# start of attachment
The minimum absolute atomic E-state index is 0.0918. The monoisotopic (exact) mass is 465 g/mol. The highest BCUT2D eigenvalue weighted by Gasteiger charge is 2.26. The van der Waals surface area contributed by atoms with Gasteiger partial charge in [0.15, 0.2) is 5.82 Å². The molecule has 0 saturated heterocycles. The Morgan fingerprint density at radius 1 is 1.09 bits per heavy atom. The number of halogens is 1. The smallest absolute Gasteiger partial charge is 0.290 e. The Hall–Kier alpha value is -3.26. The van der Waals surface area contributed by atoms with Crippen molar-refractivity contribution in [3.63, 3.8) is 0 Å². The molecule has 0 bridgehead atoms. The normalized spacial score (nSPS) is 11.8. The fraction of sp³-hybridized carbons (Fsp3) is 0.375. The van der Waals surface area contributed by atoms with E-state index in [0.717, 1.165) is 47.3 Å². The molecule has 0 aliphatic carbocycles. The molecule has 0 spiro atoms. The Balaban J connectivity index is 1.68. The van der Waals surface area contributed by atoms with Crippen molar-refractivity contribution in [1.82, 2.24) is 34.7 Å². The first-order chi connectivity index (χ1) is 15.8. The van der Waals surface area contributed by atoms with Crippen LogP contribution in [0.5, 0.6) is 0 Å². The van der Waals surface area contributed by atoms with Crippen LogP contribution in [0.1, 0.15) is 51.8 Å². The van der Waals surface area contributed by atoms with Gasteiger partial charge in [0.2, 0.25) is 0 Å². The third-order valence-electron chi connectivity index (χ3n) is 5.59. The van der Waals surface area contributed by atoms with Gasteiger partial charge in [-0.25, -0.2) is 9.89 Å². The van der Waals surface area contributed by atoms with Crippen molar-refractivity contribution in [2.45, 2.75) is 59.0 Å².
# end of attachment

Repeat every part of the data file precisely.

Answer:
The minimum absolute atomic E-state index is 0.0918. The monoisotopic (exact) mass is 465 g/mol. The highest BCUT2D eigenvalue weighted by Gasteiger charge is 2.26. The van der Waals surface area contributed by atoms with Gasteiger partial charge in [0.15, 0.2) is 5.82 Å². The molecule has 0 saturated heterocycles. The Morgan fingerprint density at radius 1 is 1.09 bits per heavy atom. The number of halogens is 1. The smallest absolute Gasteiger partial charge is 0.290 e. The Hall–Kier alpha value is -3.26. The van der Waals surface area contributed by atoms with Crippen molar-refractivity contribution in [3.63, 3.8) is 0 Å². The molecule has 0 bridgehead atoms. The normalized spacial score (nSPS) is 11.8. The fraction of sp³-hybridized carbons (Fsp3) is 0.375. The van der Waals surface area contributed by atoms with E-state index in [0.717, 1.165) is 47.3 Å². The molecule has 0 aliphatic carbocycles. The molecule has 0 spiro atoms. The Balaban J connectivity index is 1.68. The van der Waals surface area contributed by atoms with Crippen molar-refractivity contribution in [1.82, 2.24) is 34.7 Å². The first-order chi connectivity index (χ1) is 15.8. The van der Waals surface area contributed by atoms with Crippen LogP contribution in [0.5, 0.6) is 0 Å². The van der Waals surface area contributed by atoms with Crippen LogP contribution in [0.1, 0.15) is 51.8 Å². The van der Waals surface area contributed by atoms with Gasteiger partial charge in [0.2, 0.25) is 0 Å². The third-order valence-electron chi connectivity index (χ3n) is 5.59. The van der Waals surface area contributed by atoms with Gasteiger partial charge in [-0.25, -0.2) is 9.89 Å². The van der Waals surface area contributed by atoms with Crippen molar-refractivity contribution in [2.45, 2.75) is 59.0 Å².